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An Illegitimate Legacy: Essays in Romantic Theater History in Memory ofJane Moody Introduction I FIRST MET JANE MOODY IN LOS ANGELES IN THE EARLY I99OS, ON ONE OF what would become many of her visits to Southern California, where she was drawn by the rich theater history collections at the Huntington Library in San Marino. We had been put in touch by Marilyn Butler, and Jane would later tell a story that had escaped my memory. It seems I was late arriving to the coffee shop where we agreed to meet, and everything she knew about me in advance—an acquaintance of Marilyn Butler, liv­ ing in Pasadena, working at the Huntington Library, and writing about Cobbett’s Rural Rides—had her tentatively approaching men over the age of sixty-five to see if they might be Kevin Gilmartin. While the story al­ ways ended with her pleasant surprise at finding that I was not yet in my declining years, there was too just a hint of mischief and a sidelong glance, as if to ask, “really, Kevin, Cobbett’s Rural Rides. . . ?” What I do remem­ ber from that day was an intense and demanding conversation—Jane was always efficient—about the politics of legitimacy in early nineteenthcentury Britain. She was keen to learn what she could from my work on radical journalism, but it became disconcertingly clear to me over the course of a long coffee break that she knew as much as I did about the late Napoleonic and postwar era radical reform movement in which “legiti­ macy” became a fiercely contested political term. The development of London’s minor theaters provided the institutional framework for her first book, Illegitimate Theatre in London, 1770-1840, and for much of her subse­ quent research and writing, but legitimacy and illegitimacy were terms that Jane developed through a dazzling range offormal, aesthetic, performative, institutional, cultural, social, and political registers. She was a truly multi­ disciplinary scholar in part because she could not help but think in kaleido­ scopic ways. A theater historian first—and for many of us trained in Ro­ manticism in the 1980s and 1990s, that was something new to reckon with—but an accomplished social and cultural historian as well, and a senSiR , 54 (Summer 2015) 151 152 INTRODUCTION sitive literary critic capable ofworking effortlessly across three distinct eras, the long eighteenth century, Romanticism, and the Victorian period. There were other conversations in Southern California in the years to come, but it was only later, when we became colleagues in the Department of English and the Centre for Eighteenth Century Studies (CECS) at the University of York, that I learned just how little ofJane Moody was en­ compassed even in her remarkable scholarly range. Although I arrived as she was guiding the English department through the demanding final stages of the British government’s “Research Assessment Exercise,” with a sure administrative hand that would be practiced again when she became founding director of the university’s Humanities Research Centre, Jane found time to introduce me to department colleagues and staff and to everything that was worth knowing about the city of York. And all of it opened out upon one or another dimension of her own life—a life lived with characteristic energy and generosity, and invariably knit together by personal connections that I was invited to join. The flat she found for me was available to sublet because a friend had just moved out to become the first resident curator of Shandy Hall, so with the sublet came a trip to Shandy Hall and a personal guided tour; I learned that the best way to see the massive York Minster cathedral on more intimate terms was at night, for Evensong, when it turned out Jane would be performing with the choir; I found that the riches of the Minster library were more readily ac­ cessed, and many hours saved, with a few select introductions from Jane; and dinners at her home in Upper Price Street were a chance to gather with university colleagues while also being introduced to local writers, art­ ists, and artisans. Jane appeared to be on a first name basis with most of...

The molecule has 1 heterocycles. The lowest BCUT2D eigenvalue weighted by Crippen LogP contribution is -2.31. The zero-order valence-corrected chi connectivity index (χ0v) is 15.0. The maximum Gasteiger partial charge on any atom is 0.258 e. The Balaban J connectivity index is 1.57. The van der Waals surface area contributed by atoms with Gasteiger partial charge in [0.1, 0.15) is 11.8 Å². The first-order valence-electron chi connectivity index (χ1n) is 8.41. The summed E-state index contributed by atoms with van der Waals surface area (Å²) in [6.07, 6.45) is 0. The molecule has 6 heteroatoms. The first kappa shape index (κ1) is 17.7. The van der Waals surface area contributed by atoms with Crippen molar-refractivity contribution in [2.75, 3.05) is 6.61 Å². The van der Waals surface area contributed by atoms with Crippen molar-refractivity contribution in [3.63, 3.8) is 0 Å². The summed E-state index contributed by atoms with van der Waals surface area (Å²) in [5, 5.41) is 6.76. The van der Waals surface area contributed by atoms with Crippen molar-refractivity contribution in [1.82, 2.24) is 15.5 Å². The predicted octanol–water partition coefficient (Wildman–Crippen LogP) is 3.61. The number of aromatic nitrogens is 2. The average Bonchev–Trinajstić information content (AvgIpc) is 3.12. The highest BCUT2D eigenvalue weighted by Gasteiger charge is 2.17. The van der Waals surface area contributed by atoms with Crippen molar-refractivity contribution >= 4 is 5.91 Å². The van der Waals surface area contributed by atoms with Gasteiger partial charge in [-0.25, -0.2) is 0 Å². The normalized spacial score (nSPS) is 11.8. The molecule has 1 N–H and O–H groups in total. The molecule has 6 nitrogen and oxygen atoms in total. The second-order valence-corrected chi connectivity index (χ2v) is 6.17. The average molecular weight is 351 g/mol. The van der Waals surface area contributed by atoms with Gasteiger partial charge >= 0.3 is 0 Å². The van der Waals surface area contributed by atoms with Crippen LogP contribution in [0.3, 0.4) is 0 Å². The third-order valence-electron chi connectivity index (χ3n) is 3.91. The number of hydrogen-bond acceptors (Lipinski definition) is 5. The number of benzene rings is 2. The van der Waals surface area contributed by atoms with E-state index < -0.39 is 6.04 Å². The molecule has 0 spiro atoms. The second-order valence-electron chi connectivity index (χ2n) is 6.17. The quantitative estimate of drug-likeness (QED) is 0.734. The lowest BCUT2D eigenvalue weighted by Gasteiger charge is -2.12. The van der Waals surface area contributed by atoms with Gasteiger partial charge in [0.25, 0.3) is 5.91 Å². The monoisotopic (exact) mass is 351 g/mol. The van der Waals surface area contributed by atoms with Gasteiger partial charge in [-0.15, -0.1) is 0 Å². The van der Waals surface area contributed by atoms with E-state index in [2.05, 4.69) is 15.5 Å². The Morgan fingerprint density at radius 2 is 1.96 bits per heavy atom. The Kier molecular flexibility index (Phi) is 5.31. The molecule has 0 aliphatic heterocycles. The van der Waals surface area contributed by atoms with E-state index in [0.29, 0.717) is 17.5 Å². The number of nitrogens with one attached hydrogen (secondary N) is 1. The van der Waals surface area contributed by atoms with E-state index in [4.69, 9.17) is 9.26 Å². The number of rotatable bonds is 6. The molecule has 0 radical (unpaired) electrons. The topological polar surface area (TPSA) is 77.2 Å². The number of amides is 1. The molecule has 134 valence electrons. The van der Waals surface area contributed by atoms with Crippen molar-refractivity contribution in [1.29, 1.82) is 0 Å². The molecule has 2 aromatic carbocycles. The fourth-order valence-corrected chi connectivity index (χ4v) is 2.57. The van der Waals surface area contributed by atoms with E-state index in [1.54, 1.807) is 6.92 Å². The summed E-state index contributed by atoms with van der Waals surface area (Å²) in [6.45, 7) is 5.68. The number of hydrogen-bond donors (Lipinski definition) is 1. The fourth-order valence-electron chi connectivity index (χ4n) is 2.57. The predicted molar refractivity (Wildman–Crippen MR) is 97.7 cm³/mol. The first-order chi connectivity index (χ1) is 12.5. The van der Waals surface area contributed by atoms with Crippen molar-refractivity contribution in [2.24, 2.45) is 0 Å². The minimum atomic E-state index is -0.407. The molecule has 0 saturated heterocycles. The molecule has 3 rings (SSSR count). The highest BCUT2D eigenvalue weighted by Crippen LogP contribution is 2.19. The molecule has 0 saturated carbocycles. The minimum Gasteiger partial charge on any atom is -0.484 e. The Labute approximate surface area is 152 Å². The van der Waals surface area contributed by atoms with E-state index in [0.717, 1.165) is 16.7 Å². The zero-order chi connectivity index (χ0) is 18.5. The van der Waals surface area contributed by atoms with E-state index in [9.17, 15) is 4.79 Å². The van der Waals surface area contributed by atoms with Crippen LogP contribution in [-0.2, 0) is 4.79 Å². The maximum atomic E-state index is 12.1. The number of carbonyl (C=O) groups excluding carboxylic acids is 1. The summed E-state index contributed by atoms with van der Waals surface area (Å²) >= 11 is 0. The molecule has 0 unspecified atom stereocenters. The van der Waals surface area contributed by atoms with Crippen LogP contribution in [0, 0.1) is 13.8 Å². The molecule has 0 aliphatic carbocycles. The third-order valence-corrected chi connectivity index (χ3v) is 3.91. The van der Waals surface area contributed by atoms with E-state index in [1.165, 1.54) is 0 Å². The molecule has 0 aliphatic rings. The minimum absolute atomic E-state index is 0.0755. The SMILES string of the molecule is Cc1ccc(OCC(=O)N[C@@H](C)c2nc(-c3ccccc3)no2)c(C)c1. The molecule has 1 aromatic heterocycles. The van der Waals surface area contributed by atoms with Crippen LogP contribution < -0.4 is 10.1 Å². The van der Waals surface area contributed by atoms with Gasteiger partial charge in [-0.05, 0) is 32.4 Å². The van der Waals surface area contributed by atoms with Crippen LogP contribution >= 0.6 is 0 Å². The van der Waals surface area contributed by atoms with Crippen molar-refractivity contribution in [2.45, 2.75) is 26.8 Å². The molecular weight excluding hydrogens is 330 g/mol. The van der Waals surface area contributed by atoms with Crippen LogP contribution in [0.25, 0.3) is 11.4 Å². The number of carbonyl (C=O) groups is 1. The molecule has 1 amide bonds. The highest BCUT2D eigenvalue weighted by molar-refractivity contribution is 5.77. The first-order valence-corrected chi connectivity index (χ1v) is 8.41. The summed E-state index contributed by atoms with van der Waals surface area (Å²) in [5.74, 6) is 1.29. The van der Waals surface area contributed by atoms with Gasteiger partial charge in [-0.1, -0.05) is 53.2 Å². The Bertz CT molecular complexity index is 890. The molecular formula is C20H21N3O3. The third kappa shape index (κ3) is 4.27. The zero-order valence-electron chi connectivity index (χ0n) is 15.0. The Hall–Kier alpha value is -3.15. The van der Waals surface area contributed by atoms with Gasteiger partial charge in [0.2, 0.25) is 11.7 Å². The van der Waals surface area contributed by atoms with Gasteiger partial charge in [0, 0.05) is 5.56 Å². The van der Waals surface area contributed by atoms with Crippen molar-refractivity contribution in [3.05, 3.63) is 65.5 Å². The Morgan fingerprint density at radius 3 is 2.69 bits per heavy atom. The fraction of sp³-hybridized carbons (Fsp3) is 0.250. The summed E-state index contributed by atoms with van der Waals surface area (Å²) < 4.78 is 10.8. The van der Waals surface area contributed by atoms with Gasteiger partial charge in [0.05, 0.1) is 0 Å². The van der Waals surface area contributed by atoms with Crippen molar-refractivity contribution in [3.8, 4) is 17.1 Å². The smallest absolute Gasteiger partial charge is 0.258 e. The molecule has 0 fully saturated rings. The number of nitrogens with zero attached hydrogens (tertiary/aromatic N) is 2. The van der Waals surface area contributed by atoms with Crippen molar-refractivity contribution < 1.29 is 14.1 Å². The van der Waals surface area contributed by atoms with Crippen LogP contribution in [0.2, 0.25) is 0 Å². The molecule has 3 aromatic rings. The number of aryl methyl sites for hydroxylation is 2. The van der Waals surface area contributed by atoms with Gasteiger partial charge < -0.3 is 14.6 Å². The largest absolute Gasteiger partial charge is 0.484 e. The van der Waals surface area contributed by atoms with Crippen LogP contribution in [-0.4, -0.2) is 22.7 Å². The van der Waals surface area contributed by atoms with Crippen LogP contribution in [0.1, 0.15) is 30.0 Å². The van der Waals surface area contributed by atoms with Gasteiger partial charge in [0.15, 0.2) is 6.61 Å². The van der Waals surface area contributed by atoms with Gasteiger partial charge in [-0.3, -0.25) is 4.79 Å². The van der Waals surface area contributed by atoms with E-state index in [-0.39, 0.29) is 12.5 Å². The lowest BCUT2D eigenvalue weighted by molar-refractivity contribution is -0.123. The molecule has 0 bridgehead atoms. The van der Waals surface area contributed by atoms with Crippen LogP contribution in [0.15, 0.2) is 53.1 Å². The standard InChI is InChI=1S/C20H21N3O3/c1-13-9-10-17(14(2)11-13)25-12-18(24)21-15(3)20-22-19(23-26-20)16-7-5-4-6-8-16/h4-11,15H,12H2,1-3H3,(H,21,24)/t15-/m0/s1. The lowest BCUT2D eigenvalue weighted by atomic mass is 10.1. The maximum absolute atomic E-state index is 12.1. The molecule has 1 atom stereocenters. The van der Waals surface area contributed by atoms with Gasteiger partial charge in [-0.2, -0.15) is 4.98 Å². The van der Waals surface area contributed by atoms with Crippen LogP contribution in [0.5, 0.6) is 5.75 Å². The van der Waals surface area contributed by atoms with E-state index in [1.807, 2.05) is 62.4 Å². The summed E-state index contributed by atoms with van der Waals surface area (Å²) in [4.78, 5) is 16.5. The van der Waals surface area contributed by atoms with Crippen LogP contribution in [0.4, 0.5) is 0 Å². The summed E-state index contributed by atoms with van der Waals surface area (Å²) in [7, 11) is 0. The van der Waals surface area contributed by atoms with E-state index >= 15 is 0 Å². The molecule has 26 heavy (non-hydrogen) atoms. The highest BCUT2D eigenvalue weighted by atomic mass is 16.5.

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pp. 151-158
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